In the scylla_encryption_options attributes.

If secret_key_file is not specified, it will default to a file named data_encryption_keys in the system configuration directory. If this file does not exist and contain an appropriate key it and/or the directory must be writable by the scylla process and a new key will be generated.

System level encryption

System level encryption applied to semi-transient on-disk data, such as commit log, batch log and hinted handoff data. In each of these user table data is temporarily stored until fully persisted to final sstable on disk.

System encryption is configured in scylla.yaml:

     enabled: <bool>
     key_provider: (optional) <key provider type>

Depending on key provider, additional arguments declaring provider properties are also required. Note the replicated key provider is not allowed here.

Scylla also allows you to encrypt sensitive parts of the scylla.yaml configuration file, such as KMIP server passwords. The configuration_encryptor tool accepts a system key file on disk and encrypt or decrypt your scylla config file automatically.

Example 1: Creating a new, encrypted table

Using the simplest use case of encrypting a single table using local key file provider:

  1. Create an encryption key
    > <scylla-tools/bin>/local_file_key_generator
  2. Copy the key file to the same path on all nodes in the cluster.
  3. Create the table
    > cqlsh
    cqlsh> CREATE KEYSPACE ks WITH replication={ 'class' : 'SimpleStrategy', 'replication_factor' : 1 } ;
    cqlsh> CREATE TABLE ks.test (pk text primary key, c0 int) WITH
    scylla_encryption_options = { 'key_provider' : 'LocalFileSystemKeyProviderFactory', ‘secret_key_file’ : ‘’ };
  4. Insert and select some data
    cqlsh> INSERT INTO ks.test (pk, c0) VALUES (‘apa’, 1);
    cqlsh> SELECT * from ks.test;
     pk | c0
    apa | 1
  5. Flush the sstable to disk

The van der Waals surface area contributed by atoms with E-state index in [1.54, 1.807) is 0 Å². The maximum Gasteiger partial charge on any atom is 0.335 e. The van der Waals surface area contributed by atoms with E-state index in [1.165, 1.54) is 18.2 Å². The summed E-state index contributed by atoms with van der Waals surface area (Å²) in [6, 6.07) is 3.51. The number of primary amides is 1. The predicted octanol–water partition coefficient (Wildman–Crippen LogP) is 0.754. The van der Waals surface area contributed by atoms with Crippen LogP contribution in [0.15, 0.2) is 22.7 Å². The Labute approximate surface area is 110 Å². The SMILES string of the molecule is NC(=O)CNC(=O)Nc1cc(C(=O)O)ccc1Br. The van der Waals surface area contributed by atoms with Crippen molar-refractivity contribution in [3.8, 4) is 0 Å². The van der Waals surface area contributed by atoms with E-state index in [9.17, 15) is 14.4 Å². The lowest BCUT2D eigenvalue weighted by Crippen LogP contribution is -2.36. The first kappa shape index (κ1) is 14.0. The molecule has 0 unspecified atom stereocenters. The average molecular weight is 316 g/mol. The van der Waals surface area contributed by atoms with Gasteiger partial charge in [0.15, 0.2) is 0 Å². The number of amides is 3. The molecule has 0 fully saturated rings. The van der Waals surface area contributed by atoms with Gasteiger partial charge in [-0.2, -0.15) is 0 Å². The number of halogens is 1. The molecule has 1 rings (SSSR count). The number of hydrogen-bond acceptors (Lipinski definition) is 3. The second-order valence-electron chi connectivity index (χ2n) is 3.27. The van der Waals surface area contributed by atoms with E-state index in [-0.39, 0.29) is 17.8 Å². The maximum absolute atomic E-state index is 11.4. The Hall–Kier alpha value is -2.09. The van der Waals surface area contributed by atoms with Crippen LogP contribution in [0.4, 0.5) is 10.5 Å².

>nodetool flush

The created cql table behaves as a regular table, but all data in sstable files written for it will now be written encrypted to disk. You can verify this by for example copying the sstable to a different machine and try reading it with tools such as sstabledump. This will fail.

Example 2: Encrypting an existing table

Using the simplest use case of encrypting a single table using local key file provider:

  1. Create an encryption key
    > <scylla-tools/bin>/local_file_key_generator
  2. Copy the key file to the same path on all nodes in the cluster.
  3. Enable encryption of the table
    > cqlsh cqlsh> ALTER TABLE ks.test WITH scylla_encryption_options = { 'key_provider' : 'LocalFileSystemKeyProviderFactory', ‘secret_key_file’ : ‘<path-to-key-file>’ };
  4. Upgrade existing sstables to encrypt them
    > nodetool upgradesstables -a ks test

Note that until you re-write the sstables in step 4, all disk files already existing will remain unencrypted, even though newly created file

Example 3: Disable encryption for an encrypted table

To un-encrypt an encrypted table:

  1. Disable table encryption
    cqlsh> ALTER TABLE ks.test WITH scylla_encryption_options = { 'key_provider' : 'none’ };
  2. Upgrade existing sstables to decrypt them
    Note: until all existing sstables are re-written unencrypted, the encryption key used needs to remain available or data loss will occur.
    > nodetool upgradesstables -a ks test


Transparent data encryption provides a flexible and low overhead option to increase data security. It typically has a minimal cpu overhead (depending on encryption algorithm selected), generally much lower than for example sstable compression or similar, and no additional disk footprint.

There are, however, no silver bullets. When deploying an encryption solution you need to decide which type of attack you are guarding against; loss of disk media or intrusion attacks. To ensure data safety you need to ensure you protect disk-based keys properly, using proper file permissions, non-local storage etc.

Lastly, be sure to backup all your encryption keys (including those stored in Scylla tables) to prevent data loss, as there will generally be no way to recover data without them.

Properly applied, transparent data encryption can help secure sensitive data, even when deployed in semi-public environments such as cloud solutions or shared server farms.

The post Encryption at Rest in Scylla Enterprise appeared first on ScyllaDB.

Why in a Hybrid Cloud World, Developers Need Apache Cassandra™

Say what you’ll say about fads or trends, cloud is here to stay, and for many companies “the cloud” has now evolved into “hybrid cloud.”

But most organizations didn’t expect to be in hybrid cloud, and now that they’re here their application developers are facing issues they’ve never faced before—issues that require a powerful, flexible, always-on database like Apache Cassandra to resolve.